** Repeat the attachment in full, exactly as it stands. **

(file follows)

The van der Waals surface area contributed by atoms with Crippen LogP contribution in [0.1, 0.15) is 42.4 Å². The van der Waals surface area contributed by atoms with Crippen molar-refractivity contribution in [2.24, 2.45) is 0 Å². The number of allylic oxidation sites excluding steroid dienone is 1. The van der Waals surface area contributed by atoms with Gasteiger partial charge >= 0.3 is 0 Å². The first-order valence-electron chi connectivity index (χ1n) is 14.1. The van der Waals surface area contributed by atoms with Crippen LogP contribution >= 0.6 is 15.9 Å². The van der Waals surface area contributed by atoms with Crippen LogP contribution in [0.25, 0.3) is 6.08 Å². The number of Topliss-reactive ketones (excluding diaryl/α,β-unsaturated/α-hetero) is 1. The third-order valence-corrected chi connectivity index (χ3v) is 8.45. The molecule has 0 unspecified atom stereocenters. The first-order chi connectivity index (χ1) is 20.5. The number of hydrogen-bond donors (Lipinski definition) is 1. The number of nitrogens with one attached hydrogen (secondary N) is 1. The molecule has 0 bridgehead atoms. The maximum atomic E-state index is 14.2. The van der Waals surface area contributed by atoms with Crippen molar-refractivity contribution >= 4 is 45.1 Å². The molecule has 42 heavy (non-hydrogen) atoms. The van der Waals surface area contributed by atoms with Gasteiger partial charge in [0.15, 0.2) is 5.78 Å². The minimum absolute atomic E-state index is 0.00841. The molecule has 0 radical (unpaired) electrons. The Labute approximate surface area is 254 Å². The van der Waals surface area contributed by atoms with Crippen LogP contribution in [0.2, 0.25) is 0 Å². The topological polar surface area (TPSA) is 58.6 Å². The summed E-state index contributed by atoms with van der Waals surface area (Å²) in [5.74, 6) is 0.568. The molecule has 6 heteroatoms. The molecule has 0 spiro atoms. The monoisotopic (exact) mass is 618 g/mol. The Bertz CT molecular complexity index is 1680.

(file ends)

The van der Waals surface area contributed by atoms with Crippen LogP contribution in [0.1, 0.15) is 42.4 Å². The van der Waals surface area contributed by atoms with Crippen molar-refractivity contribution in [2.24, 2.45) is 0 Å². The number of allylic oxidation sites excluding steroid dienone is 1. The van der Waals surface area contributed by atoms with Gasteiger partial charge >= 0.3 is 0 Å². The first-order valence-electron chi connectivity index (χ1n) is 14.1. The van der Waals surface area contributed by atoms with Crippen LogP contribution >= 0.6 is 15.9 Å². The van der Waals surface area contributed by atoms with Crippen LogP contribution in [0.25, 0.3) is 6.08 Å². The number of Topliss-reactive ketones (excluding diaryl/α,β-unsaturated/α-hetero) is 1. The third-order valence-corrected chi connectivity index (χ3v) is 8.45. The molecule has 0 unspecified atom stereocenters. The first-order chi connectivity index (χ1) is 20.5. The number of hydrogen-bond donors (Lipinski definition) is 1. The number of nitrogens with one attached hydrogen (secondary N) is 1. The molecule has 0 bridgehead atoms. The maximum atomic E-state index is 14.2. The van der Waals surface area contributed by atoms with Crippen molar-refractivity contribution >= 4 is 45.1 Å². The molecule has 42 heavy (non-hydrogen) atoms. The van der Waals surface area contributed by atoms with Gasteiger partial charge in [0.15, 0.2) is 5.78 Å². The minimum absolute atomic E-state index is 0.00841. The molecule has 0 radical (unpaired) electrons. The Labute approximate surface area is 254 Å². The van der Waals surface area contributed by atoms with Crippen LogP contribution in [0.2, 0.25) is 0 Å². The topological polar surface area (TPSA) is 58.6 Å². The summed E-state index contributed by atoms with van der Waals surface area (Å²) in [5.74, 6) is 0.568. The molecule has 6 heteroatoms. The molecule has 0 spiro atoms. The monoisotopic (exact) mass is 618 g/mol. The Bertz CT molecular complexity index is 1680.